Are you looking for ways to improve your credit score? Watch out for credit repair scams: How to spot them.
Bad credit affects millions of Americans, and many people are looking for services to help them repair their credit and get out of debt.
Thomas Nitzsche, a certified financial educator at Money Management International, recently sent the VERIFY team a screenshot of a Facebook post from a person who claims to offer low-cost credit repair services. Nitzsche says social media posts similar to the one below are typically scams, but many people find it difficult to tell the difference between them and legitimate services. Here are tips on how to spot similar fraudulent offers.
WHAT WE FOUND
Red flags to help you spot credit repair scams
Credit repair companies typically promise to clean up credit reports for a fee, but chances are these companies can do something account holders couldn’t do themselves, according to the Better Business Bureau (BBB) and the Federal Trade Commission (FTC) small amount ). That’s because every person has the right to correct inaccurate information on their credit file, but no one can remove accurate negative information, the BBB says.
The BBB and FTC share red flags that can help people identify potential credit repair scams on their websites. These include credit repair companies that:
- Calculate fees before your debt is settled
- Pressures you to pay fees disguised as “contributions”.
- Try to look like a government program
- “Guarantee” to make debt disappear quickly or improve creditworthiness
- Telling them to stop paying debts and communicating with creditors
- Suppose you cannot get additional information without providing personal financial information
- Promise to fix your credit without actually checking your financial situation
- Offer a debt management plan (DMP) without teaching budgeting and money management
- Promise they can delete bad credit or remove information from your credit reports
- Don’t explain your legal rights when they tell you what they can do for you
“If there’s an organization or person that claims they can improve your credit score by 50 points or something like that in the next two weeks, that’s really a red flag,” Thomas Nitzsche told VERIFY.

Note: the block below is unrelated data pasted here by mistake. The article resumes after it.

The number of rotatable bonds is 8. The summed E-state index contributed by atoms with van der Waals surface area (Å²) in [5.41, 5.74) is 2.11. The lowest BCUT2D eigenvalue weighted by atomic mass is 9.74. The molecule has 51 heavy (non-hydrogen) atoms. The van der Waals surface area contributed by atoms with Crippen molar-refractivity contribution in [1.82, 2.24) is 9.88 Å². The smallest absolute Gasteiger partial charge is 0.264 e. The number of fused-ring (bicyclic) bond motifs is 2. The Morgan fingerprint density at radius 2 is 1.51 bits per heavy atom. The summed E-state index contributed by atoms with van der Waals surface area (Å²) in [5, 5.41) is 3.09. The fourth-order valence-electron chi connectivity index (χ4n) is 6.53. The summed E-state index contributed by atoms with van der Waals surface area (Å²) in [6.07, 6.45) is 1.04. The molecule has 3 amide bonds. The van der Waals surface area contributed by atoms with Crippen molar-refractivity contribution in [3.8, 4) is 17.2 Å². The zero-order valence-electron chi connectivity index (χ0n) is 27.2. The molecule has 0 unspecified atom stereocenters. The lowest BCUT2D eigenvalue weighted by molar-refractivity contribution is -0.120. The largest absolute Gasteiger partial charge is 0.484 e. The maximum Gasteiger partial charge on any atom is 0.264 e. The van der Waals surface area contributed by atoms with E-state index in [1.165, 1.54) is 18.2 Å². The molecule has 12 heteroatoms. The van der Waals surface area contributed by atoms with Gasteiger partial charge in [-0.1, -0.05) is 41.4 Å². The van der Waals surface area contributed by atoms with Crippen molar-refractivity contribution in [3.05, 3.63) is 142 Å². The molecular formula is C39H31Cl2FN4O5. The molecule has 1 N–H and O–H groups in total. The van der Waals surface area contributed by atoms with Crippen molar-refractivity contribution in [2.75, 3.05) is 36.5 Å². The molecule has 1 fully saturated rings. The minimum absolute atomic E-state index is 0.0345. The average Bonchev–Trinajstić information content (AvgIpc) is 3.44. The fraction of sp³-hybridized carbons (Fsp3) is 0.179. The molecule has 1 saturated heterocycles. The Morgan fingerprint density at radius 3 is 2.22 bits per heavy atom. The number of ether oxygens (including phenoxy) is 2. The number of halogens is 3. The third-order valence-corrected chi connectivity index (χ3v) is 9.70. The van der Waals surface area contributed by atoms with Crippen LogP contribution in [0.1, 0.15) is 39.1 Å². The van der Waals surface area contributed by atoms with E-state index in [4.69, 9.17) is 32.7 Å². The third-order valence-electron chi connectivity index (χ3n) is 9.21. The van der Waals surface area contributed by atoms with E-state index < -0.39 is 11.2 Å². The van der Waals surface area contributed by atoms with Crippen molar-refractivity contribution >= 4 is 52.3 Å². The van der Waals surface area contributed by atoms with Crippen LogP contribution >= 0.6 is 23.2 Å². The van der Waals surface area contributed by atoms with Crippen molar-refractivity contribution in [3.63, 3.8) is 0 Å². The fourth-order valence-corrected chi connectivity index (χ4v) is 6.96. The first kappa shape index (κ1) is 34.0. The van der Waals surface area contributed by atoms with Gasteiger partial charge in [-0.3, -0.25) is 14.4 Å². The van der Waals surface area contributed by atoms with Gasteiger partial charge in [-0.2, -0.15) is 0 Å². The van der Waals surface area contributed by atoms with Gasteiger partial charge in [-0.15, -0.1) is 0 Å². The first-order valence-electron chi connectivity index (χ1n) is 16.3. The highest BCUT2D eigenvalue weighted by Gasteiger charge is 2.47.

People worried about credit debt are often vulnerable to quick fixes, but the BBB, FTC, and Nitzche all say that only time and diligent payments can actually repair a person’s credit.
“There are no guarantees when it comes to credit because it’s really just a matter of making good financial healthy habits over time, which will then incrementally improve your credit score,” Nitzsche said.
VERIFIED tools to help you get out of loan debt
Credit counseling is the most comprehensive solution for credit recovery because it uses a variety of resources to solve financial problems, according to the BBB. These resources include budgeting, educational programs, access to advisors, and sometimes a personalized debt management plan (DMP).
A DMP is a system that allows a person to make one monthly payment that covers all of their included debt, according to Money Management International. After your creditors approve the plan, you make a single payment each month to your DMP’s agent, who then splits and distributes the payment to your creditors each month.
The BBB says people who use credit counseling services are protected by the Credit Repair Organizations Act (CROA). According to the FTC, CROA prohibits false or misleading representations and requires certain affirmative disclosures when offering or selling credit repair services.
Legitimate companies that comply with CROA must provide:
- A written contract setting out your rights and the services to be provided
- A three-day cancellation policy with no fees
- Details on how long it will take to get results
- A statement of all costs and fees
- Any guarantees they make through their marketing
The Consumer Financial Protection Bureau (CFPB) and FTC can direct you to legitimate nonprofit resources you can use to improve your online credit score. The US Department of Justice (DOJ) also publishes a list of approved agencies on its website for people seeking loan debt reduction assistance.
In addition, the National Foundation for Credit Counseling (NFCC), the umbrella organization for all nonprofit credit counseling organizations in the United States, can connect you to local credit counseling agencies in your area at nfcc.org.
Nitzsche says that trusted financial organizations, like your bank or credit union, also typically offer free financial wellness tools to their clients.
Report credit repair fraud
If you have a problem with a credit repair company or have been the victim of fraud, fraud or bad business practice, you can report it to the FTC at ReportFraud.ftc.gov, the CFPB at email@example.com, or the BBB at complaint@bbb. org.
You can also contact your Attorney General or your local consumer bureau to file a complaint.